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Baby Lime

These young lime tree is the popular tahiti lime tree and is a great starter plant at around 2 years old. Tahiti limes are also known as "bartenders limes" and are a great variety for the UK and will grow on well - eventually producing tasty fruit for use in cooking and drinks.
Current Description
These young lime trees are looking really lovely this week and some even have a ripening green fruit at this juvenile stage! New pictures coming soon.
30cm high in a 1L pot
Baby Lime
Care Instrictions

These instructions are sent with the plant gift

This lime plant will eventually produce both tasty fruit and fragrant flowers – sometimes both at once. It can bring pleasure for years, with the right care.

Lime trees need light. A conservatory is ideal but they will also be happy near a window in a cool, bright room. In the summer, your lime tree will enjoy a patio or sheltered spot in the garden, however young trees are not hardy and will need to come inside as soon as there is a nip in the evening air. Try to keep your plant away from cold draughts, direct sunlight and radiators.

While plants are in a pot they will need regular watering. Water thoroughly from the top until excess water drains right through the pot and out of the bottom. This will ensure the roots at the bottom get the water they need. In the winter you should expect to water your lime tree thoroughly once every 7-10 days, in the summer months you may need to water up to 5 times a week but do not stand your plant in water. Don’t worry if the soil feels dry between watering, but if the leaves start to droop or curl you know it is thirsty, so water straight away. Lime trees do need a lot of trace elements and will benefit from citrus feed every few weeks to encourage growth.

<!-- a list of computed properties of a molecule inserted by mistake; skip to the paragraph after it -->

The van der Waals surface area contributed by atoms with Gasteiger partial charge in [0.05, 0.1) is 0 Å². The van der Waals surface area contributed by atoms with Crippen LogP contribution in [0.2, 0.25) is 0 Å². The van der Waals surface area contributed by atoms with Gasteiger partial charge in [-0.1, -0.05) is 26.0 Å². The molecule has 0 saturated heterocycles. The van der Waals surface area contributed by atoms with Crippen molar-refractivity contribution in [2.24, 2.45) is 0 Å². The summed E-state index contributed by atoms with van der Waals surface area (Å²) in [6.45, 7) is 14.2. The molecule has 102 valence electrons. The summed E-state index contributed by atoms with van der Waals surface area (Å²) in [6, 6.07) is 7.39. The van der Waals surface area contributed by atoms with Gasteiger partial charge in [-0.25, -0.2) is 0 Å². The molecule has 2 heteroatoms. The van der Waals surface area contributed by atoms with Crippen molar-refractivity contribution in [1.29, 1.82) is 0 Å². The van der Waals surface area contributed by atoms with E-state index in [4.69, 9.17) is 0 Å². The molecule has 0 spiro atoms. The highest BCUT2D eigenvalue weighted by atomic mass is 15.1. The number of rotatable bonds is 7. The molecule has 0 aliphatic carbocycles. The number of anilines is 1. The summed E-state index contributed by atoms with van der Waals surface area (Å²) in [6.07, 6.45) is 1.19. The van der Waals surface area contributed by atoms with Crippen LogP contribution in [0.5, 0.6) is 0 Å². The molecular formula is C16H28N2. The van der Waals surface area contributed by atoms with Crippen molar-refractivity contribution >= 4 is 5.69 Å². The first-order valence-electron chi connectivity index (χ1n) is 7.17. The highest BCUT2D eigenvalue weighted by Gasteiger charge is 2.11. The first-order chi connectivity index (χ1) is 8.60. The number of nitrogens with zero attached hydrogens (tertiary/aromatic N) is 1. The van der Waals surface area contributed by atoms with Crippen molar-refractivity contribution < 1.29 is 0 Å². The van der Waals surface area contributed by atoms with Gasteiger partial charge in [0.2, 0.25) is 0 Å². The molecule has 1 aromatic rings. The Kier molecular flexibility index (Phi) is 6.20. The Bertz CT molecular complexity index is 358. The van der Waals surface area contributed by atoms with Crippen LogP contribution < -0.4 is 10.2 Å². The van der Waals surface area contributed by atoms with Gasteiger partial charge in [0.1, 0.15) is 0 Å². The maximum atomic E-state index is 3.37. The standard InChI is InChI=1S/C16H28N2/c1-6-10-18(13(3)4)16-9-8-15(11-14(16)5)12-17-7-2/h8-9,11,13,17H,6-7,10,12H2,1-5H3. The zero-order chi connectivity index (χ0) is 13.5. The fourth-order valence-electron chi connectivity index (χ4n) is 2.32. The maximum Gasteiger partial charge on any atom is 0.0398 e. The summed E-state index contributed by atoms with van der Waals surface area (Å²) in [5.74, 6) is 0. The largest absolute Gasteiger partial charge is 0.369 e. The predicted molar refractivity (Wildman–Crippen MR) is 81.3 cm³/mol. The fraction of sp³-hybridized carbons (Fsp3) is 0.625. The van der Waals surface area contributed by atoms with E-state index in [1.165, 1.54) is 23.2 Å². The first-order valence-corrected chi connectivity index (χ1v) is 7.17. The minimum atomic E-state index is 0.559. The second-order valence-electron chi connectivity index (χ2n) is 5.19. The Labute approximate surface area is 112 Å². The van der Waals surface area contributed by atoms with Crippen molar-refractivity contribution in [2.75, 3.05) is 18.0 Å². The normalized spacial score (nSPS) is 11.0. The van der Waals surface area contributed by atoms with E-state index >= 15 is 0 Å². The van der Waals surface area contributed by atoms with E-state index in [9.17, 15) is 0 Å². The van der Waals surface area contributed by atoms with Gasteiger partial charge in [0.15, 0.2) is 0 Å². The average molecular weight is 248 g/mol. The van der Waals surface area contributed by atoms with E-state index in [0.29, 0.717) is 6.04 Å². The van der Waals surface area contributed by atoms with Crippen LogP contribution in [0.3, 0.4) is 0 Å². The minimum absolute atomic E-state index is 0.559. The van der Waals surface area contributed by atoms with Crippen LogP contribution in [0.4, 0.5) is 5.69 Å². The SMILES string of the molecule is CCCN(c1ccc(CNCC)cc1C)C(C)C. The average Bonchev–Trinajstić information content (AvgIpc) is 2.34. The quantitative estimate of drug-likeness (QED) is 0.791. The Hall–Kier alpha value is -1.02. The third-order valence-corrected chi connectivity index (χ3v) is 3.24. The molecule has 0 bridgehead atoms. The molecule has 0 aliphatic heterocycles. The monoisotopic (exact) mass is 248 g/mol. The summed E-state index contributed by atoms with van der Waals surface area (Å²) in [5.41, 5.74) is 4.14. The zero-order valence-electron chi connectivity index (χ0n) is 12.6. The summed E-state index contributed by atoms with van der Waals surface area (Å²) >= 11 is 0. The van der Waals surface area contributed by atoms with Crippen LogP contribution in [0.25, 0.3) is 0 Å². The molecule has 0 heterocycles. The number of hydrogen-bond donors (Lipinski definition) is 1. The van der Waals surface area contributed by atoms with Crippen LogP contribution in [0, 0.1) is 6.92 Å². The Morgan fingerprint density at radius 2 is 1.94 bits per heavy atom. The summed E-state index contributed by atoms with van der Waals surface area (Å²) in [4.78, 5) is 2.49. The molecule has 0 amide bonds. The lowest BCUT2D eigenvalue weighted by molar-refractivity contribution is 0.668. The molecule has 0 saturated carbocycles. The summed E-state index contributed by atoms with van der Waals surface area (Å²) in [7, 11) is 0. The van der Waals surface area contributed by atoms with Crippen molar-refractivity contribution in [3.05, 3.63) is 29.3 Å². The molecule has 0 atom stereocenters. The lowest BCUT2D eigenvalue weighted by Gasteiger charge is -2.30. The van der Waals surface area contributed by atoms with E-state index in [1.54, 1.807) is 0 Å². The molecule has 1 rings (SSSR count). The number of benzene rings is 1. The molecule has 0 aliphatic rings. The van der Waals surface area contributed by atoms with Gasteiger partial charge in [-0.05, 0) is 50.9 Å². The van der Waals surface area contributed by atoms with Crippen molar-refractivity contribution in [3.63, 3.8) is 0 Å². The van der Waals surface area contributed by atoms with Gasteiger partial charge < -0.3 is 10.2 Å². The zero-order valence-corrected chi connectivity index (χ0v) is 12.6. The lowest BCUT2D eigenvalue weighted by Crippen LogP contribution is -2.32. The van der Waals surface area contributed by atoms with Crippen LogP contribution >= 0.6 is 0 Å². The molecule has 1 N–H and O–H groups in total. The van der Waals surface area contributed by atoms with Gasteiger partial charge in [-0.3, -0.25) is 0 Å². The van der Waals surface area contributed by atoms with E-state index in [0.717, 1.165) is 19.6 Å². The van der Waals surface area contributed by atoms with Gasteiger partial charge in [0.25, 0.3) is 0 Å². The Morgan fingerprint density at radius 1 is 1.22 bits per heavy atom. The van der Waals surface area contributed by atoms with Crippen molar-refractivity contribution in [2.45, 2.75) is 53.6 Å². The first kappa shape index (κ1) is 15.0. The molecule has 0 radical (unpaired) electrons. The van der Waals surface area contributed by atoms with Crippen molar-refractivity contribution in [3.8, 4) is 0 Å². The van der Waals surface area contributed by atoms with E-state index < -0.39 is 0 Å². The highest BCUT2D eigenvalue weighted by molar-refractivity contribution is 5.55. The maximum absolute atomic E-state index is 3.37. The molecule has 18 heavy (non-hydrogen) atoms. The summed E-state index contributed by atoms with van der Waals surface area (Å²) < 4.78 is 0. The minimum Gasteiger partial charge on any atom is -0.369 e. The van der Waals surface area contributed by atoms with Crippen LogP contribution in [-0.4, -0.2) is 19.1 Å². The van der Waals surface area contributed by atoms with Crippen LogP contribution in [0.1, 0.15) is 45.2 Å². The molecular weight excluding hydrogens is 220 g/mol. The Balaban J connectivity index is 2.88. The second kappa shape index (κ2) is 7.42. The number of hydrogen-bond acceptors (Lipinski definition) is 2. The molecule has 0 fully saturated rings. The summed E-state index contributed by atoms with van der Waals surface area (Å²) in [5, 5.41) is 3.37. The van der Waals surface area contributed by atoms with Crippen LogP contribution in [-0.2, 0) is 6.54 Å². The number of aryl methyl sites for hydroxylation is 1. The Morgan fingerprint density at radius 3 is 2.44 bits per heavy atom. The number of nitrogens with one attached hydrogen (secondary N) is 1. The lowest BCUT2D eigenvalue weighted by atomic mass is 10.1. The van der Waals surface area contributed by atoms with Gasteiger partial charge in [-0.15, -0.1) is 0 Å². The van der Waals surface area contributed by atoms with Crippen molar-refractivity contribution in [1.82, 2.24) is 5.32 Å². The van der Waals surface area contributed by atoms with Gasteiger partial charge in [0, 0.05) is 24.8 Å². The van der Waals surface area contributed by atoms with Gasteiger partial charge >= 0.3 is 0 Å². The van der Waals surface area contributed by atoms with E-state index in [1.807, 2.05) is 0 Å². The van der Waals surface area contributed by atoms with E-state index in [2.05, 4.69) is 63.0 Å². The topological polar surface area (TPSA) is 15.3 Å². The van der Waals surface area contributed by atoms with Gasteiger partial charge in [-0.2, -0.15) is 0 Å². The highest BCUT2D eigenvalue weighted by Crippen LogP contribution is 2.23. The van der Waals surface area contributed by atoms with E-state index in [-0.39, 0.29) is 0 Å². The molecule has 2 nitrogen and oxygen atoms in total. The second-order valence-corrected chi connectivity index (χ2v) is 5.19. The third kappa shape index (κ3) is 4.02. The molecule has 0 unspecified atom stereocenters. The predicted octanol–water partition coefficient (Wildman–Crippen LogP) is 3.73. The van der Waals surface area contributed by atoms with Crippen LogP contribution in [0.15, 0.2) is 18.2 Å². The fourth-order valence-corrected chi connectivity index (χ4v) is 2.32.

These young limes have recently been re-potted and should soon start to put on new growth and flowers. As a general rule, lime trees tend to produce flowers in late spring followed by small green fruits that can take 10 months or more to fully ripen. This variety is the Tahiti or Persian lime and is great in drinks and cooking.

Problem solving:

Lime trees are not the easiest of plants, but they are very rewarding. Look out for signs of trouble and try to treat problems early. The most common problem is leaves dropping due to over or under watering. If leaves are crisp when they drop, this is due to under watering; if they are leathery the chances are it has been over watered. A return to a regular and thorough watering routine should lead to recovery.

If new growth is very light in colour or has mottled markings your lime plant may be lacking trace elements. A good dose of citrus feed should soon green up the leaves. Our lime trees are grown in a pesticide free environment. In the unlikely event that you find pests, e.g aphids, these can be removed by hand or with a soap and water spray.

For more detailed information on citrus tree care, watering and problem solving visit http://plants4presents.co.uk/Citrus.aspx.

Like most limes, the Tahiti lime is best picked when the fruits have fully ripened through green to yellow. This means they are fleshier and juicier than the green half ripe fruits you buy in the supermarket.